The Obamacare marketplace splits your options into labels like Bronze, Silver, Gold and Platinum, which are split into actuarial values of 60 percent, 70 percent, 80 percent, and 90 percent, respectively. As such, my Bronze plan would pay 60 percent of all costs (Silver pays 70 percent), with the remaining 40 percent consisting of my out-of-pocket costs in the form of deductibles, coinsurance payments (which kick in after the deductible is exceeded), and co-payments (which don't count toward the deductible and are typically for doctor's visits and the like). The coinsurance payments and co-payments are cheaper if you purchase a plan with a higher premium like Platinum.

There's also alternatives, including a catastrophic coverage plan limited to people under age 30, which is probably the best option for lower income workers. Based upon the prior Obamacare pros and cons listed, it should be obvious this will not be an apples to apples comparison. But I will attempt to get them as close as possible by choosing a Bronze plan.

After the Obamacare subsidies are included, my marketplace Bronze plan gives me a premium of $2,388 per year after ACA subsidies knock off $2,010. As a comparison, the Silver plan is $4,431 per year. Interestingly enough, if I don't list my recently born son, the marketplace says I don't get any subsidies and the price is more expensive at $4,889 for the Silver plan.

Fortunately, for this comparison the Obamacare deductibles are in the same league as my current insurance plan ($5,000 per person, $10,000 per family). But my co-payment is $35 and my coinsurance rate is 70 percent with a max of $5,000.

Research is key since Obamacare bronze plans can be all over the map for these options and depending on where you live, the premium may be the same. There's also different versions of plans from the same companies in the marketplace. For example, Silver Plan A offers a high $2,000 deductible and a low 15% coinsurance while Silver Plan B has a lower $250 deductible, but a higher 30% coinsurance payment. As it is, the 2014 deductibles limits are $6,350 for individuals and $12,700 for families, for all plans.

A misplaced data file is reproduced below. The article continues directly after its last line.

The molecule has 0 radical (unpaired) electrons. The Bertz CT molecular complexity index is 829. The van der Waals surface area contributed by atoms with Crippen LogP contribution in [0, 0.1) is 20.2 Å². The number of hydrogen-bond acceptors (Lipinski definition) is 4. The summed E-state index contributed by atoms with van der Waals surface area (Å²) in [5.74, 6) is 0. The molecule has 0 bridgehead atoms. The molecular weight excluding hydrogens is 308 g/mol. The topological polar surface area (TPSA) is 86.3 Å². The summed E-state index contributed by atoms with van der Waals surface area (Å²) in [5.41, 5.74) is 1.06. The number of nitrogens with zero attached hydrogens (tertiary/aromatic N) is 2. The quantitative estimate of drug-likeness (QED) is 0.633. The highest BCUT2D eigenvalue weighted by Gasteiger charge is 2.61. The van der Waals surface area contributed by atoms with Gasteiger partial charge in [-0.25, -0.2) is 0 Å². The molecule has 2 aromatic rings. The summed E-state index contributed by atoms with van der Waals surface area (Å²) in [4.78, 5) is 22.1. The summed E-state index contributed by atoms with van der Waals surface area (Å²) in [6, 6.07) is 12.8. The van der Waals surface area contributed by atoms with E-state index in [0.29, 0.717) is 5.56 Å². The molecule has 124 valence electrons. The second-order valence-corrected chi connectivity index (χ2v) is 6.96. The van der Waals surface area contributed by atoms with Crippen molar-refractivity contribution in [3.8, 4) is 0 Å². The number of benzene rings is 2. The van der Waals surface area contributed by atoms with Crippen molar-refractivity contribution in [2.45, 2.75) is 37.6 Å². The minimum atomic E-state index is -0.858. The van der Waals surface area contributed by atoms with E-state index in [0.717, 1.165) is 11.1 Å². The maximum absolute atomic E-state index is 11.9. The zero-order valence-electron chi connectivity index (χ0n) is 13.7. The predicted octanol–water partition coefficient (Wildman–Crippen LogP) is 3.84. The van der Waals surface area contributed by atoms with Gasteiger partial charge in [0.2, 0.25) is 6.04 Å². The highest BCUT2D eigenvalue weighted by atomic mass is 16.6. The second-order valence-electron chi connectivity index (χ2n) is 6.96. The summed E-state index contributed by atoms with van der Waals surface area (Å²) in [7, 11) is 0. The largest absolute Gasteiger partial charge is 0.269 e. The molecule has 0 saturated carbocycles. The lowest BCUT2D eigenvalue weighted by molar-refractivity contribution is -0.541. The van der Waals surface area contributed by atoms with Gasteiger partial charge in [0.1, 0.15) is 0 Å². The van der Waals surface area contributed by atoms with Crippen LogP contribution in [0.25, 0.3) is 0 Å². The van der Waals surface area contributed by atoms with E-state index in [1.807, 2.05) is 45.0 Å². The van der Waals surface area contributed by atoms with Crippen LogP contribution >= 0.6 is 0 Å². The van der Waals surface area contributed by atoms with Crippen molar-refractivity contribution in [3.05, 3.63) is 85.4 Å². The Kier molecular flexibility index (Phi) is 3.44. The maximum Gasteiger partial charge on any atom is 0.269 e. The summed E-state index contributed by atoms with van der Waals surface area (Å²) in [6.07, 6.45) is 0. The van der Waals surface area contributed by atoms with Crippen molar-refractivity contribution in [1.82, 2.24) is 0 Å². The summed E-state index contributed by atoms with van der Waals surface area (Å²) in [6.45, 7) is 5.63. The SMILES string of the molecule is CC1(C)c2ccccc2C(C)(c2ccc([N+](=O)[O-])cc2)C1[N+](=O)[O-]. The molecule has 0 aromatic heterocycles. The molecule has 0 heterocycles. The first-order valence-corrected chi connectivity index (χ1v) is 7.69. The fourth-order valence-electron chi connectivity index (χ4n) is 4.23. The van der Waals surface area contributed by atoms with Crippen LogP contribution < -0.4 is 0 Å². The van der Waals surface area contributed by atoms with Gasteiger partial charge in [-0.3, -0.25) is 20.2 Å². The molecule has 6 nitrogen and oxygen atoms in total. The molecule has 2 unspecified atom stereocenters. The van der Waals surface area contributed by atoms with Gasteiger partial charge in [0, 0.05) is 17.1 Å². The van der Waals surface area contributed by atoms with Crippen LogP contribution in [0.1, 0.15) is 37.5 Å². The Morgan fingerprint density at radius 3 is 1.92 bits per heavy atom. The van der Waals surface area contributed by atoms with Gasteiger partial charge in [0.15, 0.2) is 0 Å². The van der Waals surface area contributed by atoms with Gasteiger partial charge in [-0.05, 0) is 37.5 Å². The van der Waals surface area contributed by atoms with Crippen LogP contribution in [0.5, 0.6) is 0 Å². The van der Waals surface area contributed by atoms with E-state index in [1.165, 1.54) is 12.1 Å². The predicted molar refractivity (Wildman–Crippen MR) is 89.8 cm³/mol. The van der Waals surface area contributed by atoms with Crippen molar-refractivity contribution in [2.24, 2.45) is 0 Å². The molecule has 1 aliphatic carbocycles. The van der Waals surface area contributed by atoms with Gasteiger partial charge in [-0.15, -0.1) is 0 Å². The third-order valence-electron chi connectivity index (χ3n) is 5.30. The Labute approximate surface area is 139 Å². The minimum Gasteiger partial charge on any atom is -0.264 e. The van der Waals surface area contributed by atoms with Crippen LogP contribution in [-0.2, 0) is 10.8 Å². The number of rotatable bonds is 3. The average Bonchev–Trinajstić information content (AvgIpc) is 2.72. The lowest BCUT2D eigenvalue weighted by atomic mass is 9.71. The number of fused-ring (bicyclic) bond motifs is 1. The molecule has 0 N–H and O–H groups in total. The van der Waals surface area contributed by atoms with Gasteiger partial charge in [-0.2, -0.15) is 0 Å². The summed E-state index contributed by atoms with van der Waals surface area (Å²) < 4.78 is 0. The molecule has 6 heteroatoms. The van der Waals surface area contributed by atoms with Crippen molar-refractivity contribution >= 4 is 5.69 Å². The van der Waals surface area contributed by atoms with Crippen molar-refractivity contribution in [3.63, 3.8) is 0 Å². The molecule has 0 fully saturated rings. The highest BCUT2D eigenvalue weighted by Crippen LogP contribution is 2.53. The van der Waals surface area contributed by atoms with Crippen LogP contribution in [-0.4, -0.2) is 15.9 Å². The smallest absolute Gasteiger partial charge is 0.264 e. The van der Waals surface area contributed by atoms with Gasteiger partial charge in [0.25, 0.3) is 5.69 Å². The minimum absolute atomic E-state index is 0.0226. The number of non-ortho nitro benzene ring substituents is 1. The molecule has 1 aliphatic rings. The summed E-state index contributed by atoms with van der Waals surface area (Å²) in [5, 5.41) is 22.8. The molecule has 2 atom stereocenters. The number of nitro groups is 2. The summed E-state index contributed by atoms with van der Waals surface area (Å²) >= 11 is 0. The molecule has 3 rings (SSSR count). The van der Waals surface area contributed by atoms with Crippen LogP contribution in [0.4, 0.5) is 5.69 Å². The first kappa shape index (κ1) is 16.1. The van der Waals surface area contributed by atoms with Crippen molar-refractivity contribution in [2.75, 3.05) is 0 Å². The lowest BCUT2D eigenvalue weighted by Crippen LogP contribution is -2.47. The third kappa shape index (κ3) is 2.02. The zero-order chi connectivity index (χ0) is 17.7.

Conclusion: Are the Obamacare Exchange Rates A Good Deal?

In the end, the Obamacare Bronze plan is very similar to my current insurance plan which costs $2,120.64 per year. If I did more shopping I could probably find a company offering options exactly like my current plan. So it's possible the extra money in the $2,388 might be a better deal overall.

My original health insurance plan has some negatives in comparison, but in 2014 all insurance plans will have to accept pre-existing conditions. But it's possible that once my Obamacare application reaches the underwriters the prices I'm being quoted will skyrocket. I'm also uncertain whether my premiums will go up regardless of whether I change plans or not.

But I do have to question what it took to reach this price point. I currently have a health insurance plan that costs $2,120.64 without the $2,010 in Obamacare subsidies. That money comes from billions of dollars in taxes each year.

So, all in all, since I'm an American taxpayer, I'm uncertain whether the Obamacare exchange rates are any good after you take into account how much everyone is paying for the Affordable Care Act. What do you think?